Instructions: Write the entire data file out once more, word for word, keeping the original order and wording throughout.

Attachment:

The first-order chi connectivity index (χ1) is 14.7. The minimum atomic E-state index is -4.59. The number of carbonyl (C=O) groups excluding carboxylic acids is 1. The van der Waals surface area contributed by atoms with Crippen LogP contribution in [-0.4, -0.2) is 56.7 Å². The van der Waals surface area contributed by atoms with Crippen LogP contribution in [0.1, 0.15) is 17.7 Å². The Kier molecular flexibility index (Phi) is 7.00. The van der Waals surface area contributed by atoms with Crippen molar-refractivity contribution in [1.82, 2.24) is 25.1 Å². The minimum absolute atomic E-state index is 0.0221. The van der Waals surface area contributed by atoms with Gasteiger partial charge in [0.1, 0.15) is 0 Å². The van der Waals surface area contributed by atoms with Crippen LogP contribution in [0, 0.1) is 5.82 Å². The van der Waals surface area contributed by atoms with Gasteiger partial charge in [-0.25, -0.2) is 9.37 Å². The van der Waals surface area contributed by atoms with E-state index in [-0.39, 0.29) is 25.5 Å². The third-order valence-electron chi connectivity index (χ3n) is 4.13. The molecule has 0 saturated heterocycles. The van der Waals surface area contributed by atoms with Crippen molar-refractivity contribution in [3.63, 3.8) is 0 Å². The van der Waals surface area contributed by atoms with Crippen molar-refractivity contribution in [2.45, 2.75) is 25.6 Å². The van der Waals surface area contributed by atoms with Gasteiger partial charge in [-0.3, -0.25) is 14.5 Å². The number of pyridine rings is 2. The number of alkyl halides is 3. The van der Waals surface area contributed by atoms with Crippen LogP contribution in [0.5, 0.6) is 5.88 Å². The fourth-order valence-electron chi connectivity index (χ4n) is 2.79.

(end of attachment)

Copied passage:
The first-order chi connectivity index (χ1) is 14.7. The minimum atomic E-state index is -4.59. The number of carbonyl (C=O) groups excluding carboxylic acids is 1. The van der Waals surface area contributed by atoms with Crippen LogP contribution in [-0.4, -0.2) is 56.7 Å². The van der Waals surface area contributed by atoms with Crippen LogP contribution in [0.1, 0.15) is 17.7 Å². The Kier molecular flexibility index (Phi) is 7.00. The van der Waals surface area contributed by atoms with Crippen molar-refractivity contribution in [1.82, 2.24) is 25.1 Å². The minimum absolute atomic E-state index is 0.0221. The van der Waals surface area contributed by atoms with Gasteiger partial charge in [0.1, 0.15) is 0 Å². The van der Waals surface area contributed by atoms with Crippen LogP contribution in [0, 0.1) is 5.82 Å². The van der Waals surface area contributed by atoms with Gasteiger partial charge in [-0.25, -0.2) is 9.37 Å². The van der Waals surface area contributed by atoms with E-state index in [-0.39, 0.29) is 25.5 Å². The third-order valence-electron chi connectivity index (χ3n) is 4.13. The molecule has 0 saturated heterocycles. The van der Waals surface area contributed by atoms with Crippen molar-refractivity contribution in [3.63, 3.8) is 0 Å². The van der Waals surface area contributed by atoms with Crippen molar-refractivity contribution in [2.45, 2.75) is 25.6 Å². The van der Waals surface area contributed by atoms with Gasteiger partial charge in [-0.3, -0.25) is 14.5 Å². The number of pyridine rings is 2. The number of alkyl halides is 3. The van der Waals surface area contributed by atoms with Crippen LogP contribution in [0.5, 0.6) is 5.88 Å². The fourth-order valence-electron chi connectivity index (χ4n) is 2.79.